The leader of the Burmese opposition leader Aung San Suu Kyi is expected Tuesday in Bangkok for a visit of several days, the first trip abroad for 24 years of the global icon of democracy, finally able to resume a link with the outside.
Public enemy number one of the junta until the dissolution of the latter in March 2011, the winner of the Nobel Peace Prize has become a major figure in the Burmese political scene, leader of the first opposition party, the League League for Democracy (NLD).
The leader of the Burmese opposition leader Aung San Suu Kyi left Rangoon early Tuesday afternoon for Bangkok, AFP noted.
After being locked up in Rangoon and refusing to leave the country for fear of never being able to come back, she will try for the first time since 1988 a genuine freedom of movement.
And testify at the same time its confidence in the reforms undertaken by the new regime, former military reformers with whom she decided to work first and foremost the President and former Prime Minister of the junta, Thein Sein.
"She is confident in its position and in the process of reconciliation and political reforms," said Pavin Chachavalpongpun, researcher at the Centre for Asian Studies Southeast University in Kyoto, Japan.
His trip also confirms that it has the support of those it has fought so long and waiting for her today that part of the return to Burma on the international scene.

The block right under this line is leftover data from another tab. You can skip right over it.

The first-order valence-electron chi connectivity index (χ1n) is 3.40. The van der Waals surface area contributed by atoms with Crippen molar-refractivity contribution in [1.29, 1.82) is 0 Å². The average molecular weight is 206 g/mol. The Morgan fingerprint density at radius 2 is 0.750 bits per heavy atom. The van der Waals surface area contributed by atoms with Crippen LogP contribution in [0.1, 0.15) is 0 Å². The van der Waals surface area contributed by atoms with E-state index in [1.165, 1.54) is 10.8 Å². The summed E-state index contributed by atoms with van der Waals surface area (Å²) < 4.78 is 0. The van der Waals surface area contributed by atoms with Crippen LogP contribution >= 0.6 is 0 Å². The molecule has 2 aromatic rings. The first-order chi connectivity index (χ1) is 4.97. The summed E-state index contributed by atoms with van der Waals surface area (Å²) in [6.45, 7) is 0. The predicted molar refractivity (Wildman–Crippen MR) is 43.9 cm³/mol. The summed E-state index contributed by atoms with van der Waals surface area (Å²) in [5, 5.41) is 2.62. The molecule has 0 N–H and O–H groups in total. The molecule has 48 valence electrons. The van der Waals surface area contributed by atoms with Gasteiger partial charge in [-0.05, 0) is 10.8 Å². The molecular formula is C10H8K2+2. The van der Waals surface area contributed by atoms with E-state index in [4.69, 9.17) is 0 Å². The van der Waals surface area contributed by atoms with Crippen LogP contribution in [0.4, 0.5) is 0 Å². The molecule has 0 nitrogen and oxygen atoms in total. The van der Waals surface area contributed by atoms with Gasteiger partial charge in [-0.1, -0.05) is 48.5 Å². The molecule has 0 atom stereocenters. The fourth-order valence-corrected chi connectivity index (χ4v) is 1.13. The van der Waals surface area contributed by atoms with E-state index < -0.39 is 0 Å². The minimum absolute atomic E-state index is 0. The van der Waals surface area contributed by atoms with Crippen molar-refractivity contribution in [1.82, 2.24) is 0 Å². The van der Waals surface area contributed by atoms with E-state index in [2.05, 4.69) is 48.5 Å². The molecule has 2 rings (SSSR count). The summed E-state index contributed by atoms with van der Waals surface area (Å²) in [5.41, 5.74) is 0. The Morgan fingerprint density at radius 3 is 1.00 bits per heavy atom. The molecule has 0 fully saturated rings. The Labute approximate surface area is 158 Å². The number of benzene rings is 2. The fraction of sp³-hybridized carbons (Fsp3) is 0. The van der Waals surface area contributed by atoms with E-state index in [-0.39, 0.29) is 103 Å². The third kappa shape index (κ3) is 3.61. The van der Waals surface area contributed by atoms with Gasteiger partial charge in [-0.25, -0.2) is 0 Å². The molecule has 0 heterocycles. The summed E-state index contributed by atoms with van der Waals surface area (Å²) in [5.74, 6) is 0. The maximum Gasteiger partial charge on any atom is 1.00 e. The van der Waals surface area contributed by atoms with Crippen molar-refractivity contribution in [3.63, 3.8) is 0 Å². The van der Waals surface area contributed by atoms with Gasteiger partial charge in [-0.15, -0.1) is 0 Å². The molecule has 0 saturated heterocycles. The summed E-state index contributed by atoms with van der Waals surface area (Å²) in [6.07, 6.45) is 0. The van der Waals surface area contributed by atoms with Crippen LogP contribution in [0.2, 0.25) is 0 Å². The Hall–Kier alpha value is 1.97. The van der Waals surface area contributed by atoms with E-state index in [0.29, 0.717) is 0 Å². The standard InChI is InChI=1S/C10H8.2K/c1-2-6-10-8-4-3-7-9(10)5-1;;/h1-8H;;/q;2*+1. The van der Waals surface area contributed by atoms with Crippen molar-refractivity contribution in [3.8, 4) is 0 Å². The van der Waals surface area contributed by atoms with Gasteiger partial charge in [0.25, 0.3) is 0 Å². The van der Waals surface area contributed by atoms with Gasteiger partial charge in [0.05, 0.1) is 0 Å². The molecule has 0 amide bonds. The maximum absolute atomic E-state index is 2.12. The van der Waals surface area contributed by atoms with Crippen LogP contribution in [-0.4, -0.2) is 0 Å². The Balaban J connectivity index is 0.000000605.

"Before the sanctions are lifted, the government needs legitimacy as ever, so that's what he expects the journey of Suu Kyi," said Pavin, describing it as a "goodwill ambassador" of the regime Naypyidaw.
The member, age 66, will meet Thai Prime Minister Yingluck Shinawatra at a date yet unspecified, told AFP the general secretary of the head of government, Thawat Boonfeung.
Wednesday, she will in Samut Sakhon Province, south of Bangkok, to meet with Burmese migrants, stated on their side of NGOs. One way for her "to reconnect a broken with those who live outside the country link," according to Pavin.
Burmese represent 80% of the two million registered migrants in Thailand. Many others live undocumented, and many are victims of exploitation of any kind in a country heavily dependent on foreign labor.
Suu Kyi also expected to visit in Northern Thailand where a dozen refugee camps are home for years some 100,000 Burmese, driven from their country by fighting between the army and rebels from ethnic minorities.
She finally speak at the World Economic Forum for East Asia with the participation of numerous personalities, including heads of state from the region.
Thein Sein would also have to attend the Forum. But he said Monday it has postponed his visit next week. Probably to prevent the "Lady" in Rangoon are steals her flashes of photographers in Thai capital suspended his every move.
Placed for the first time under house arrest in 1989, Suu Kyi has spent 15 years in private total freedom, before finally being released in November 2010. She received her first passport in early May for 20 years.
This first trip accomplished, it will make mid-June a historical tour of Europe during which she will deliver her speech in Oslo was not able to when she received the Nobel Prize in 1991.
It also will include the UK, where she studied and lived for several years with her late husband and her children. With the honor to speak to the members of both Houses, London, June 21